Netflix appeared to maintain its stance against downloadable content until earlier this month, when the company finally made an indication that it is considering offering offline viewing. However, the service appears to be considered in conjunction with Netflix’s launch in emerging markets that have varying levels of broadband speeds and Wi-Fi access. According to Netflix’s Chief Content Officer Ted Sarandos, consumers in these target markets have adopted a “downloading culture,” and offline viewing could “become more interesting” for those particular demographics.  Other than that, the company still appears reluctant to offer an offline streaming service for its traditional, domestic consumer base. 
Given Amazon’s recent announcements, I think Netflix’s decision will be a hugely detrimental mistake. Consumers have long requested this feature, and Netflix has consistently denied them. Consumers are already supplementing streaming subscriptions with at least one additional streaming service  and I believe this could be a major blind spot in Netflix’s model. In an increasingly global and mobile population, time spent traveling will only have a greater role in dictating how people consume media and in order to stay relevant, Netflix needs to maintain a role in consumers’ content libraries, both on the ground and in the air.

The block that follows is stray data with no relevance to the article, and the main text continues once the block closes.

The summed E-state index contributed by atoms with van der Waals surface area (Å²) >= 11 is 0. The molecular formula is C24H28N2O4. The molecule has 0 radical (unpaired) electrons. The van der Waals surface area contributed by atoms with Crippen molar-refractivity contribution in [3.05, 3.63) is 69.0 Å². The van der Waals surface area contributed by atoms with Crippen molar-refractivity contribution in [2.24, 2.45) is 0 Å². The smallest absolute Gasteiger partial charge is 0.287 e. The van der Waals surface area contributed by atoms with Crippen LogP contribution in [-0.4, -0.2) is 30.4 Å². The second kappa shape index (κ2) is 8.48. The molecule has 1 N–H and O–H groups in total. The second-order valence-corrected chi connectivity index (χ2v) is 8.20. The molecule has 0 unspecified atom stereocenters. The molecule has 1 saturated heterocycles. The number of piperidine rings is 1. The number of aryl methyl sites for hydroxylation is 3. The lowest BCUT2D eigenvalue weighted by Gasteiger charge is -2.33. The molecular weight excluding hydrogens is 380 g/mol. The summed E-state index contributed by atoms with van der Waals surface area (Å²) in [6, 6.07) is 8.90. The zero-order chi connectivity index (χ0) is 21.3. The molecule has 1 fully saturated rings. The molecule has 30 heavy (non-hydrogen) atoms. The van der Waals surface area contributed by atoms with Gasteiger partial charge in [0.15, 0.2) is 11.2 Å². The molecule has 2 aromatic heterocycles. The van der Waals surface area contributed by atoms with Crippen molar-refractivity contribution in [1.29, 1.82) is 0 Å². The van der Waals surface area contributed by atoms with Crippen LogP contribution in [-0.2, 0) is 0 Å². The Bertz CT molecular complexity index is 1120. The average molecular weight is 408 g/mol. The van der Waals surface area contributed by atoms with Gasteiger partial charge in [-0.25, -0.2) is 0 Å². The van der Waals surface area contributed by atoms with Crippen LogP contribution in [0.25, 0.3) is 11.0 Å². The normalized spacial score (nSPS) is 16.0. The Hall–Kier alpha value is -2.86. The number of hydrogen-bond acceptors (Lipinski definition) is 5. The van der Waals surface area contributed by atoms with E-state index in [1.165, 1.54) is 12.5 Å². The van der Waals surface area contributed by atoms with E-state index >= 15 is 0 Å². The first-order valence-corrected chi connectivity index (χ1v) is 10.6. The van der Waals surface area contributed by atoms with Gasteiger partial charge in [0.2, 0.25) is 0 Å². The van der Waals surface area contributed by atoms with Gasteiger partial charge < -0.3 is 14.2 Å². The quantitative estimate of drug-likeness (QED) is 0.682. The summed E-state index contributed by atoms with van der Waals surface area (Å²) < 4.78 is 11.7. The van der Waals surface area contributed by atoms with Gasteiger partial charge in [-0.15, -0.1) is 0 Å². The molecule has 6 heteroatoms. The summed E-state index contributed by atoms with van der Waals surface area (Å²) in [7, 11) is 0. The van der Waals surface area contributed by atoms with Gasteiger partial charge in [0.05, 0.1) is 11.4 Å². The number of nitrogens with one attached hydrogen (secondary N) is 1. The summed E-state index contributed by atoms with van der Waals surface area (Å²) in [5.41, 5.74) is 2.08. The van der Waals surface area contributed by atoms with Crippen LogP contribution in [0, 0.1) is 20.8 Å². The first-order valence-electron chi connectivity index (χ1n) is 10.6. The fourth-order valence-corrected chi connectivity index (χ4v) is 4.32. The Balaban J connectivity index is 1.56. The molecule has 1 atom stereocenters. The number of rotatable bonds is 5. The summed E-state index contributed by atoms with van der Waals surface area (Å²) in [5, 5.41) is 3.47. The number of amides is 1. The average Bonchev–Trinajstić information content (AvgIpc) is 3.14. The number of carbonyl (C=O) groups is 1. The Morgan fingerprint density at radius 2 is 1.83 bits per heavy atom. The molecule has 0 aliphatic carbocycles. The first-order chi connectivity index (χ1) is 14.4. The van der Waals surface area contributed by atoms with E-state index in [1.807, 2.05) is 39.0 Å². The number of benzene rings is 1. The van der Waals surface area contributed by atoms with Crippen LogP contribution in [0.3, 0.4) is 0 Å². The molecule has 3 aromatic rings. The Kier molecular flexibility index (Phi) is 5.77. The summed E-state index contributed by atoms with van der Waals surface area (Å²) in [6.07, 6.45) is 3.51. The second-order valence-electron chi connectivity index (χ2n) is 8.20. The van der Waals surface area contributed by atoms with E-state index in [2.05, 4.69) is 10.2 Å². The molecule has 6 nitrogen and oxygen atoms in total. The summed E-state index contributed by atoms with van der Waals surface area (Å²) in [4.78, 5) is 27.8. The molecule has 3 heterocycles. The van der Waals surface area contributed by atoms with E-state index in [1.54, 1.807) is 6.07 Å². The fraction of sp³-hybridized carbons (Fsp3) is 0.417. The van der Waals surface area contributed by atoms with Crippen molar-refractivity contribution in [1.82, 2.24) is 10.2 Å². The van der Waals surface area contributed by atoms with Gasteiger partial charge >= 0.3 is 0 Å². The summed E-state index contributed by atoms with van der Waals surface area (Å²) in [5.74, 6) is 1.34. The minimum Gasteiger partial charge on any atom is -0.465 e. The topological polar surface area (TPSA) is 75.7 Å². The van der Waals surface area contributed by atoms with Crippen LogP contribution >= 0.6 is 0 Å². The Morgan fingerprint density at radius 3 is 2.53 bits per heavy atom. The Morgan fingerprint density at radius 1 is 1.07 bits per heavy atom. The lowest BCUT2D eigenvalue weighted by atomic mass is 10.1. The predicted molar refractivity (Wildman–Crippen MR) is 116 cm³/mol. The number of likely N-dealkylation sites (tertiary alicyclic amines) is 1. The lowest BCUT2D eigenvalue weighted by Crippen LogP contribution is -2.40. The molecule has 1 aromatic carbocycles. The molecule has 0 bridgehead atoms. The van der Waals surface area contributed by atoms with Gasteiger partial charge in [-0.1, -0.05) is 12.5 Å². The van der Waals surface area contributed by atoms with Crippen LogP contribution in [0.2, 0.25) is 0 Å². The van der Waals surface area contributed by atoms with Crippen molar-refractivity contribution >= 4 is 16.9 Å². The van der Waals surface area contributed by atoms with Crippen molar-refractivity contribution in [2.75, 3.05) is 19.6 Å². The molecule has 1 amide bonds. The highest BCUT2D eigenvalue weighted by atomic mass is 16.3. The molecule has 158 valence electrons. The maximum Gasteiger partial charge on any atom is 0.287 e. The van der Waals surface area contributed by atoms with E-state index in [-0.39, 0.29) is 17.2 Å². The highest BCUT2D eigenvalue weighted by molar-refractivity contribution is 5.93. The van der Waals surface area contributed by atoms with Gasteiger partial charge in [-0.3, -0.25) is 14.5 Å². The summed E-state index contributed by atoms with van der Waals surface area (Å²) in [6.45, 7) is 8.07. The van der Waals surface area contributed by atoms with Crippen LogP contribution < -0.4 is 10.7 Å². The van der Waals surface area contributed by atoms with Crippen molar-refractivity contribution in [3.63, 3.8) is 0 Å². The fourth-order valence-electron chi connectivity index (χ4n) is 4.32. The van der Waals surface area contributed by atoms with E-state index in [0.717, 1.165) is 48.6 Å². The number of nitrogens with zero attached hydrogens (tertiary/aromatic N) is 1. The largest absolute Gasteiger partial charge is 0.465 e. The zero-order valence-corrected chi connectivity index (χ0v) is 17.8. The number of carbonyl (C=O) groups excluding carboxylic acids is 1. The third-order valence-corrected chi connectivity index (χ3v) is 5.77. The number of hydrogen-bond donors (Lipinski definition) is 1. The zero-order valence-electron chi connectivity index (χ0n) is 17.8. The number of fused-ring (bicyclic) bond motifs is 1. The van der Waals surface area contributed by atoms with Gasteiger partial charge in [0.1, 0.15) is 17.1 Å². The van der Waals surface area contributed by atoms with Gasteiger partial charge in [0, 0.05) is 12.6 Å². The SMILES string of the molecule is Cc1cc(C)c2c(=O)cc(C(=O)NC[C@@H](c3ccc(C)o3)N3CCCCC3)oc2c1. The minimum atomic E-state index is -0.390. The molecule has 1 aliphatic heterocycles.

As viewers continue to shift from traditional TV consumption modes to digital channels, Netflix and its competitors will continue to focus on building the best library, with an increased focus on developing original content. The quality of programming for TV streaming services, along with growing availability of net TV packages from services such as Sling TV, continues to entice customers to “cut the cord” from pay-TV providers. As many as 800,000 pay-TV customers are expected to cancel their cable subscriptions over the next 12 months, costing cable providers as much as $1 billion in revenue. With cable networks such as AMC stepping up the competition to retain their customers, Netflix and Amazon have ramped up their spending on movies and TV programs with such fury that they are surpassing many traditional networks. Spending a combined $7.5 billion on programming in 2015, they were outspent only by Disney and NBC. (see figure 3)  In its 3Q 2016 earnings, Netflix announced it expects to spend up to $6 billion on content in 2017.  Largely driving the dramatic increase is an effort to develop its own original content, as it did with Stranger Things, rather than paying other studios. Other online platforms, like Hulu, have also increased their investments in original programming and acquisitions.